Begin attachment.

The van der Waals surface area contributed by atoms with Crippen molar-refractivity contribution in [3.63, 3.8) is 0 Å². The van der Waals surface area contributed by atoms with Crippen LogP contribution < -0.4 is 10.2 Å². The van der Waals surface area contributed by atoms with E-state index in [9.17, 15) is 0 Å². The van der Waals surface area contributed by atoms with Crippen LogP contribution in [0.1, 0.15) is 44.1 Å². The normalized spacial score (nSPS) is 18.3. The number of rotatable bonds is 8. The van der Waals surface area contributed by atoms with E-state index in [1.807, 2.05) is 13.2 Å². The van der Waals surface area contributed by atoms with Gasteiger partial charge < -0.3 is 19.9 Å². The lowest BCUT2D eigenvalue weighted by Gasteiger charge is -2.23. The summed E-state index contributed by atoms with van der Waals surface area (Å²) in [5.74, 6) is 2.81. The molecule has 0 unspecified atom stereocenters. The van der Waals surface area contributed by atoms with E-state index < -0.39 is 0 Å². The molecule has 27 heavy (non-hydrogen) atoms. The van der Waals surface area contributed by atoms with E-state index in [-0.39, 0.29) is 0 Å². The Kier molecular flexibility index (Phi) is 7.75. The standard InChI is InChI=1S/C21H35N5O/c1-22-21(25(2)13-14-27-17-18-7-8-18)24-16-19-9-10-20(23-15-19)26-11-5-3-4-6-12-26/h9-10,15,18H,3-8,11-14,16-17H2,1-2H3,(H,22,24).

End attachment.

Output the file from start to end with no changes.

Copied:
The van der Waals surface area contributed by atoms with Crippen molar-refractivity contribution in [3.63, 3.8) is 0 Å². The van der Waals surface area contributed by atoms with Crippen LogP contribution < -0.4 is 10.2 Å². The van der Waals surface area contributed by atoms with E-state index in [9.17, 15) is 0 Å². The van der Waals surface area contributed by atoms with Crippen LogP contribution in [0.1, 0.15) is 44.1 Å². The normalized spacial score (nSPS) is 18.3. The number of rotatable bonds is 8. The van der Waals surface area contributed by atoms with E-state index in [1.807, 2.05) is 13.2 Å². The van der Waals surface area contributed by atoms with Gasteiger partial charge < -0.3 is 19.9 Å². The lowest BCUT2D eigenvalue weighted by Gasteiger charge is -2.23. The summed E-state index contributed by atoms with van der Waals surface area (Å²) in [5.74, 6) is 2.81. The molecule has 0 unspecified atom stereocenters. The van der Waals surface area contributed by atoms with E-state index < -0.39 is 0 Å². The molecule has 27 heavy (non-hydrogen) atoms. The van der Waals surface area contributed by atoms with E-state index in [-0.39, 0.29) is 0 Å². The Kier molecular flexibility index (Phi) is 7.75. The standard InChI is InChI=1S/C21H35N5O/c1-22-21(25(2)13-14-27-17-18-7-8-18)24-16-19-9-10-20(23-15-19)26-11-5-3-4-6-12-26/h9-10,15,18H,3-8,11-14,16-17H2,1-2H3,(H,22,24).